In any case, I’m sure that Gawker Media is very closely held, which means that at least some of Gawker’s shareholders must own between 5 percent and 10 percent of the company. Even at Denton’s lowball $30 million valuation, his company is now big enough that it has created millionaire employees. (One thing missing from the McGrath profile is the way in which Denton was very good at hiring a small number of top-quality professionals early on; they don’t get much publicity, but they deserve a huge amount of the credit for Gawker Media’s success.)

I certainly wouldn’t advise that those employees sell. For one thing, standard valuations in the blog space tend to be around 6X revenues, which would make Gawker Media worth $100 million or so. But the really big money for minority shareholders comes if Denton ever allows in a minority strategic investor. Right now, in the tiny secondary market for Gawker shares, Denton is the only buyer. But if a deep-pocketed strategic investor comes along, that investor will happily buy up other shareholders’ stakes at valuations well north of $100 million.

Meanwhile, shareholders are at least getting some kind of dividend on their Gawker Media shares. So unless they’re really desperate for the cash, I doubt that Denton’s getting many takers at his $30 million valuation. Even if that means he’s offering a seven-figure sum to some of his shareholder-employees.

Comments
3 comments so far | RSS Comments RSS

Hey Felix, interesting stuff. Does seem a little bit lower than expected and it’s almost as if he has a ‘limit order’ just sitting there attempting to buy back shares from anyone willing to sell because he thinks his own enterprise is undervalued. (Or maybe he just wants more ownership period).

I was curious as to where you derived the blog valuations trading at 6x revenues from? In the past, I had seen 2-4x revenues but had never looked at metrics in-depth.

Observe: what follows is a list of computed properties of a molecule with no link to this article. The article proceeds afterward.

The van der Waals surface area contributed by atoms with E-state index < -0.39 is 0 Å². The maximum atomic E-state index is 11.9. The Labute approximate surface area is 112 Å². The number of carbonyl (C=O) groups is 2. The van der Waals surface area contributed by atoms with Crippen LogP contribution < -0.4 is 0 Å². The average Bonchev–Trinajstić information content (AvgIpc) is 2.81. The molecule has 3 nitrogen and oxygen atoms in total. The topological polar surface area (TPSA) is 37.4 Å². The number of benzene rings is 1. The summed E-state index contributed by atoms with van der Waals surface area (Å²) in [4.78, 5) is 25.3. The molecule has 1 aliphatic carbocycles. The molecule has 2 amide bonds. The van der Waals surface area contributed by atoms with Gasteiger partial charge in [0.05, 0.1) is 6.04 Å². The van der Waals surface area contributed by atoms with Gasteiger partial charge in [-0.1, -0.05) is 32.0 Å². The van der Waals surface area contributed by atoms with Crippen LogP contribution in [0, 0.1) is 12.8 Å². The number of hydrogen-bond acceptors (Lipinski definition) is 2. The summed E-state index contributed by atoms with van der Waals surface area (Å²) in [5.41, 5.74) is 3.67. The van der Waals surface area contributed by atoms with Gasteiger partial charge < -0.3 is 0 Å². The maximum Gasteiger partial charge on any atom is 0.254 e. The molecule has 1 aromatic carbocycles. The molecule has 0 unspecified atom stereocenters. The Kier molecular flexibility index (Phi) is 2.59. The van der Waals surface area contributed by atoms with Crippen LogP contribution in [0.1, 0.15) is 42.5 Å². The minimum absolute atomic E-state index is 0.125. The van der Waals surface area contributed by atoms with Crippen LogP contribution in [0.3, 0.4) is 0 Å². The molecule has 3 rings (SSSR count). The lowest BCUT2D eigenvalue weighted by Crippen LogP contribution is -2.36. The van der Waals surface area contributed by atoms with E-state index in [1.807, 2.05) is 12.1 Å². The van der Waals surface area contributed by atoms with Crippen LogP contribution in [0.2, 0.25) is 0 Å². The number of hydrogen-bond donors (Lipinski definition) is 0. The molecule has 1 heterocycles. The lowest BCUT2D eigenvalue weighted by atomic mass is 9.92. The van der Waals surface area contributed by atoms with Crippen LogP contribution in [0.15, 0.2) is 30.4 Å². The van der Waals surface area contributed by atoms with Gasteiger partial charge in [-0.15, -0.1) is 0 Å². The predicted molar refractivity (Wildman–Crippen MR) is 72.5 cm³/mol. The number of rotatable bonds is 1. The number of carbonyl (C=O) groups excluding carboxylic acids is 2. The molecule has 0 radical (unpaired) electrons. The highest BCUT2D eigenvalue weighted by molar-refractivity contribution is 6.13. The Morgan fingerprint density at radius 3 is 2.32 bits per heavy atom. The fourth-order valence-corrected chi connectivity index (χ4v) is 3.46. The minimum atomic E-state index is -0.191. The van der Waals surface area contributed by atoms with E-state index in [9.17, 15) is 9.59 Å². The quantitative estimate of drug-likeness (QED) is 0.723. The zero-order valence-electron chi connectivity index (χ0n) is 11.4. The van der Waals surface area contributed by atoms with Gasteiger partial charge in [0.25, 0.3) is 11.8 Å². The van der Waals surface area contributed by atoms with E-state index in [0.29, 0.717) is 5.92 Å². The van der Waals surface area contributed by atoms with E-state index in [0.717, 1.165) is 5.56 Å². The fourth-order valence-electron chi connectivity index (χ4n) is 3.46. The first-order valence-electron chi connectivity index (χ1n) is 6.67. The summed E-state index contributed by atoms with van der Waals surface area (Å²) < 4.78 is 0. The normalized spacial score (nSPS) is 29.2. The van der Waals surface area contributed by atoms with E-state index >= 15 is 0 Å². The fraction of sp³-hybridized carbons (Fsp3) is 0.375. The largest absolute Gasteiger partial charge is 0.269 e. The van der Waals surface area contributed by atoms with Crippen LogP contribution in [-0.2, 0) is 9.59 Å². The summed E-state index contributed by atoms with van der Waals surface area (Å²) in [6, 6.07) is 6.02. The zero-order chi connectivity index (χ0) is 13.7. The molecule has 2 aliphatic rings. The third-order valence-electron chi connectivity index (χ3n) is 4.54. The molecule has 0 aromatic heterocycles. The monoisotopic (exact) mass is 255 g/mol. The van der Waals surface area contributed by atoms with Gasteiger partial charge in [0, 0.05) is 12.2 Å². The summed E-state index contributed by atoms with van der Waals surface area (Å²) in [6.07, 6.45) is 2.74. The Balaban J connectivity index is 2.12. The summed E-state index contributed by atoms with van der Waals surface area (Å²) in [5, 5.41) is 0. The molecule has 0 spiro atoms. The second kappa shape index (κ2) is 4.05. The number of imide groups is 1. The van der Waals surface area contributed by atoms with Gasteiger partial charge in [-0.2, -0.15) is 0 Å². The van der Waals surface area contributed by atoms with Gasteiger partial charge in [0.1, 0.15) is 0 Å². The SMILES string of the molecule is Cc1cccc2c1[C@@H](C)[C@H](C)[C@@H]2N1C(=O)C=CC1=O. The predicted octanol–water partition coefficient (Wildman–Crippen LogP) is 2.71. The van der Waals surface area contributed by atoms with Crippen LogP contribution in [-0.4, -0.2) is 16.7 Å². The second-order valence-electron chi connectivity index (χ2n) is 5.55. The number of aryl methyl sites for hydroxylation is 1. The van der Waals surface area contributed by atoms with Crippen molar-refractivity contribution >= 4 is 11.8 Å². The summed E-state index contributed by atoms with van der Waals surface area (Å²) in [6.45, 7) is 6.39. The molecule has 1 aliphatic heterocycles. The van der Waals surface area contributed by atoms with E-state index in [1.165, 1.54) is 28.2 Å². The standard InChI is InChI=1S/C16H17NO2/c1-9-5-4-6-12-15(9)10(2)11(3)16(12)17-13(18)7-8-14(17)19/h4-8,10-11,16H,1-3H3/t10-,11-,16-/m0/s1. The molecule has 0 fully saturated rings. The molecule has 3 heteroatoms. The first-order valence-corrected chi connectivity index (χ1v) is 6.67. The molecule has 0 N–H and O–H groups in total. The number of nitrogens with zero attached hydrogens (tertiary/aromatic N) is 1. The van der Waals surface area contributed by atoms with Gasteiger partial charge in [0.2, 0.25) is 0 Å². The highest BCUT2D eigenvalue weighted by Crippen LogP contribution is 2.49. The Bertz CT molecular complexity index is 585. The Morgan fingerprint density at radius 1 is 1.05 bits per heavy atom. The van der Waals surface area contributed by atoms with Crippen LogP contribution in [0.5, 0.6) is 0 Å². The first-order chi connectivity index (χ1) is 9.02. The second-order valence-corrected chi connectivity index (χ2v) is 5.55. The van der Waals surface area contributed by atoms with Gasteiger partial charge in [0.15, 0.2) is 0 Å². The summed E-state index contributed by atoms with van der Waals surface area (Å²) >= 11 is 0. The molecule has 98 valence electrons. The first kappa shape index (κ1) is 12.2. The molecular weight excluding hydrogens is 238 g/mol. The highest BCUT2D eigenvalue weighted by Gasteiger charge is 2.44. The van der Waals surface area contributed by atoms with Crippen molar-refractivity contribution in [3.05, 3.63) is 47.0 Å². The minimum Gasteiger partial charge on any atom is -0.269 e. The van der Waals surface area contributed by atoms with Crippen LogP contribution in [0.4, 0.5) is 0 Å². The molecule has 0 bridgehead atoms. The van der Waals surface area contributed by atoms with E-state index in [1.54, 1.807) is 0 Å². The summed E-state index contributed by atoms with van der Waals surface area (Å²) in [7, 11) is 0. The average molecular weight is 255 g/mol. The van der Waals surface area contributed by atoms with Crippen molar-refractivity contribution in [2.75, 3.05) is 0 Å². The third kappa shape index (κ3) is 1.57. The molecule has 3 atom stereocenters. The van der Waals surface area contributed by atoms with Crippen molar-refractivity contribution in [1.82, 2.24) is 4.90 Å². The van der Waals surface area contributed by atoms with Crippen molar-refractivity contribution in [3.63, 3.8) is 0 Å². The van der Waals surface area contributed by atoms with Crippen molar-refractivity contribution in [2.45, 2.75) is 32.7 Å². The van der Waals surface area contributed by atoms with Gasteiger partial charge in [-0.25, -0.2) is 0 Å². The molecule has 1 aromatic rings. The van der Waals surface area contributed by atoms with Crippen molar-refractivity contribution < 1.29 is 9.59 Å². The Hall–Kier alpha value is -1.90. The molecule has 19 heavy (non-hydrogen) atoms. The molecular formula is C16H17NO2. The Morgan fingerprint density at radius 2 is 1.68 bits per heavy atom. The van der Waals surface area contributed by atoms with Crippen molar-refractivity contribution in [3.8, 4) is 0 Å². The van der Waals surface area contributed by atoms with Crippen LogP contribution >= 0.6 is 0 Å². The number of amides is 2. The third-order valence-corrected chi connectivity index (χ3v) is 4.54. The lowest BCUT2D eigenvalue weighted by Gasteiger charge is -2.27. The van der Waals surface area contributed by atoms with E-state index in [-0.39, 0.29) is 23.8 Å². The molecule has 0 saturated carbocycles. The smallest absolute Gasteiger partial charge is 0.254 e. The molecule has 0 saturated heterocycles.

Jay
@marketfolly

Posted by marketfolly | Report as abusive
 

Hello Felix

Here is an extract from your post (http://reut.rs/8Bazhh) on my column in January this year in which I said online CPMs for many sites had fallen to about $4:

“I have no idea where Gapper’s getting his $4 CPM figure from, but it’s clearly much closer to being a minimum than an average . . . It’s also worth noting that Gapper has managed to confuse CPMs — the amount of money that an advertiser pays per 1,000 pageviews — with RPMs, or the amount of revenue that a publisher receives per 1,000 pageviews. There’s nearly always more than one ad unit per page, which means that RPMs are some multiple of CPMs.

“Gapper is systematically overestimating the upside of subscription revenues, while underestimating the magnitude of advertising revenues.”

As you say above, the McGrath-Gawker CPM figure comes out to $5 if you assume none of the international traffic can be monetised (if it can, the CPM figure would be lower – about $4, in fact).

Still think I’m wrong?

John

Posted by Gapper | Report as abusive
 

Not accurate. He is probably averaging an eCPM of $2 (average CPM including direct ads and non-paying house ads) and an RPM of $6-9 (RPM = value of ads combined. 3 ads per page at $2-3 each)

So 320 million US pageviews X RPM of $6 would be $1,920,000 per month. And I am estimating that is on the LOW end. He is likely selling Canadian, UK and Australian inventory as well (english speaking countries) and at higher CPM rates than U.S.

Posted by IanBell330 | Report as abusive